Record waitlist leaves applicants in flux

Josh Goodman

For Kevin Dyerly, Director of Admissions, the work doesn't end once acceptance letters are sent out. Credit: Klein.

For Kevin Dyerly, Director of Admissions, the work doesn't end once acceptance letters are sent out. Credit: Klein.

The college application saga came to an end on April 1 for most high school seniors. But for a record number of Whitman applicants this year, the response to their application was being neither admitted nor declined, but landing a spot on the waitlist.

Among the class of 2013 applicants, 550 were waitlisted, compared to 426 for the class of 2012. In addition, 132 applicants were offered the Jan-start option for Spring 2010; if they accept that option, they can choose to have a spot on the fall waitlist as well.

“The primary reasons for the increase in the size of the waitlist are [that the] overall quality was very strong and we have many talented students in the pool that we could not admit but would like to [and second] to help us potentially meet enrollment goals if concerns about the economy lead fewer students to accept our offers of admission,” said Dean of Admission Tony Cabasco.

In fact, the Office of Admission anticipates a decline in the percentage of admitted students who matriculate. They’ve already admitted more students than they otherwise would for this reason.

Still, there may be good use for the waitlist.

“It’s really hard to predict what will happen this year given the recession, concerns about financial aid, and general uncertainty in the air,” Cabasco said. Though anywhere from zero to 35 waitlisted students were admitted during the last three years, that trend may not hold this year.  

In addition, Cabasco said that only about one-third of waitlisted students will accept a spot on the waitlist in the first place.

“Given the talented group of students who apply to Whitman, the students on our waitlist have often been admitted to many great colleges and universities,” he said.

One such student is Emily from New Jersey. She responded to an inquiry from The Pioneer through an online college applications forum, College Confidential, but chose not to provide her last name.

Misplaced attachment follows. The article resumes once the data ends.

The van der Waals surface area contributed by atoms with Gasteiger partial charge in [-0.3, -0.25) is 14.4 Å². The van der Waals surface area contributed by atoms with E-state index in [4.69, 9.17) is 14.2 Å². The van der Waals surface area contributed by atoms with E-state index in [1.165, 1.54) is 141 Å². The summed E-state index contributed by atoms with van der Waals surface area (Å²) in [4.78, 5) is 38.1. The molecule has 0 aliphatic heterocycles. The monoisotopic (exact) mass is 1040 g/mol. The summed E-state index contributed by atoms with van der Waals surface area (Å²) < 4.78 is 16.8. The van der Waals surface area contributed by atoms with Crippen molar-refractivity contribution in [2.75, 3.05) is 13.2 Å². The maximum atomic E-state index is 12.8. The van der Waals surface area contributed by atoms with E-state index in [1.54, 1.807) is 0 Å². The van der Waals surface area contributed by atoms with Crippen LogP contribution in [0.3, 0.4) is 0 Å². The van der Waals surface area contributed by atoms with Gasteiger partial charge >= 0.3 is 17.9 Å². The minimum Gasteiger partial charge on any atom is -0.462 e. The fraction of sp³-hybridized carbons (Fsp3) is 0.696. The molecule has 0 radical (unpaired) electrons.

“Whitman is most definitely my first choice,” she said. “I love the idea of being able to get a top education in a more laid-back atmosphere.”

But she realizes her odds of getting off the waitlist may be low.

“Being on the waitlist is emotional torture,” she said. “I want to try so badly to move on to a different school because I know my chances of admission are slim, but at the same time I can’t give up the prospect of attending my number one school.”

If she doesn’t end up at Whitman, Emily said she will probably attend the University of Vermont.

Meanwhile, she’s doing all she can to try to get off the waitlist.

“I wrote a letter stating my continued interest and that I would one hundred percent attend Whitman if admitted,” she said. “That was last week, and this week one of my teachers offered to write me a recommendation. I guess I’m just trying to make contact every week. Next week I’m planning on making a short personal call to the admissions officer for New Jersey.”

Admission Officer Joshua Smith said that demonstrating interest can help markedly.  

When looking at the waitlist, Smith said that admission officers want to know whether Whitman is the student’s first choice, how long they want to remain on the waitlist, and whether anything dramatic has changed, such as GPA or receiving an academic or extracurricular award.

“A lot of students can communicate that once and they’re fine,” Smith said. “They’re not going to increase their odds by calling four times.”

An additional teacher recommendation can help, too, if there’s a significant update.

For this year’s waitlist, though, it boils down to space.

“We would have no trouble getting nearly anybody off our waitlist in terms of the quality, class profile or diversity initiative,” Smith said. “The issue…is simply one of space.”

With a record number of applicants, it only makes sense that the college has a record number of qualified students